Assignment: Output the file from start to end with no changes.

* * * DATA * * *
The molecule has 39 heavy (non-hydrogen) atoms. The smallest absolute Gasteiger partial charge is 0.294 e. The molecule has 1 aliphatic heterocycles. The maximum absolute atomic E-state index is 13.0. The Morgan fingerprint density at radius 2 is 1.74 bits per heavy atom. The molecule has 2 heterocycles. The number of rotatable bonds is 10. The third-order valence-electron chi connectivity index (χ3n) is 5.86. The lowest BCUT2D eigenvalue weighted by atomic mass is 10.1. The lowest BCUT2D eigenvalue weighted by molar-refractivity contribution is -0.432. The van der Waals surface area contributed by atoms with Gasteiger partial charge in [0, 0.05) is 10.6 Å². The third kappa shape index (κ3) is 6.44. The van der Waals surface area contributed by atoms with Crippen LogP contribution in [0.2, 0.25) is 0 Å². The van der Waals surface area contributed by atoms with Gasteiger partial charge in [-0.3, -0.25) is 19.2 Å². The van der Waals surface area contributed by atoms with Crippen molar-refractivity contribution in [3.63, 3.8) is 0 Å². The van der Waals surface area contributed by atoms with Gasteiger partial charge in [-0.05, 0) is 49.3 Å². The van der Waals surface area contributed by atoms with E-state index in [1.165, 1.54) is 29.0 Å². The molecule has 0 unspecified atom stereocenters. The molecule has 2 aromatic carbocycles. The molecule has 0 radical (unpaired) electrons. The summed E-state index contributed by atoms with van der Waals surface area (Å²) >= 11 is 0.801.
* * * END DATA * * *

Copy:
The molecule has 39 heavy (non-hydrogen) atoms. The smallest absolute Gasteiger partial charge is 0.294 e. The molecule has 1 aliphatic heterocycles. The maximum absolute atomic E-state index is 13.0. The Morgan fingerprint density at radius 2 is 1.74 bits per heavy atom. The molecule has 2 heterocycles. The number of rotatable bonds is 10. The third-order valence-electron chi connectivity index (χ3n) is 5.86. The lowest BCUT2D eigenvalue weighted by atomic mass is 10.1. The lowest BCUT2D eigenvalue weighted by molar-refractivity contribution is -0.432. The van der Waals surface area contributed by atoms with Gasteiger partial charge in [0, 0.05) is 10.6 Å². The third kappa shape index (κ3) is 6.44. The van der Waals surface area contributed by atoms with Crippen LogP contribution in [0.2, 0.25) is 0 Å². The van der Waals surface area contributed by atoms with Gasteiger partial charge in [-0.3, -0.25) is 19.2 Å². The van der Waals surface area contributed by atoms with Crippen molar-refractivity contribution in [3.63, 3.8) is 0 Å². The van der Waals surface area contributed by atoms with Gasteiger partial charge in [-0.05, 0) is 49.3 Å². The van der Waals surface area contributed by atoms with E-state index in [1.165, 1.54) is 29.0 Å². The molecule has 0 unspecified atom stereocenters. The molecule has 2 aromatic carbocycles. The molecule has 0 radical (unpaired) electrons. The summed E-state index contributed by atoms with van der Waals surface area (Å²) >= 11 is 0.801.